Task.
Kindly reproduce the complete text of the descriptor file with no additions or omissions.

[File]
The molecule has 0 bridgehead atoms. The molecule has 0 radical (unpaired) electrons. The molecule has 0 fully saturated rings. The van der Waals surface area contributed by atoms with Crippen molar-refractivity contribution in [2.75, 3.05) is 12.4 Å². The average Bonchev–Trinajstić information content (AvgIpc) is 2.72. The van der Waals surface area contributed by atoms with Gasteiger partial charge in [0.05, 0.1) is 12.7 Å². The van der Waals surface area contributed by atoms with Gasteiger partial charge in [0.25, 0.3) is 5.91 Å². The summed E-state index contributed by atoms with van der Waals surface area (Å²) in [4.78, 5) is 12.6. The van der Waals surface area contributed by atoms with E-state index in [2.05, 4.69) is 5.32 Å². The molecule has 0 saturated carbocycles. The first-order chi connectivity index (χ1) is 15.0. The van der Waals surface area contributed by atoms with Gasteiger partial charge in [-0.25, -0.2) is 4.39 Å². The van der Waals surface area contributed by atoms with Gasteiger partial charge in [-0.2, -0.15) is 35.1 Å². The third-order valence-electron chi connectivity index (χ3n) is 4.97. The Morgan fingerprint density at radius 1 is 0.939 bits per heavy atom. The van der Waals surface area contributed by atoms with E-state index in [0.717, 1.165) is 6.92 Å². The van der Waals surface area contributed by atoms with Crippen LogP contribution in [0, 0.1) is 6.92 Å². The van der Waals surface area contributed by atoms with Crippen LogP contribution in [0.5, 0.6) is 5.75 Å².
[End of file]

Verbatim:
The molecule has 0 bridgehead atoms. The molecule has 0 radical (unpaired) electrons. The molecule has 0 fully saturated rings. The van der Waals surface area contributed by atoms with Crippen molar-refractivity contribution in [2.75, 3.05) is 12.4 Å². The average Bonchev–Trinajstić information content (AvgIpc) is 2.72. The van der Waals surface area contributed by atoms with Gasteiger partial charge in [0.05, 0.1) is 12.7 Å². The van der Waals surface area contributed by atoms with Gasteiger partial charge in [0.25, 0.3) is 5.91 Å². The summed E-state index contributed by atoms with van der Waals surface area (Å²) in [4.78, 5) is 12.6. The van der Waals surface area contributed by atoms with E-state index in [2.05, 4.69) is 5.32 Å². The molecule has 0 saturated carbocycles. The first-order chi connectivity index (χ1) is 15.0. The van der Waals surface area contributed by atoms with Gasteiger partial charge in [-0.25, -0.2) is 4.39 Å². The van der Waals surface area contributed by atoms with Gasteiger partial charge in [-0.2, -0.15) is 35.1 Å². The third-order valence-electron chi connectivity index (χ3n) is 4.97. The Morgan fingerprint density at radius 1 is 0.939 bits per heavy atom. The van der Waals surface area contributed by atoms with E-state index in [0.717, 1.165) is 6.92 Å². The van der Waals surface area contributed by atoms with Crippen LogP contribution in [0, 0.1) is 6.92 Å². The van der Waals surface area contributed by atoms with Crippen LogP contribution in [0.5, 0.6) is 5.75 Å².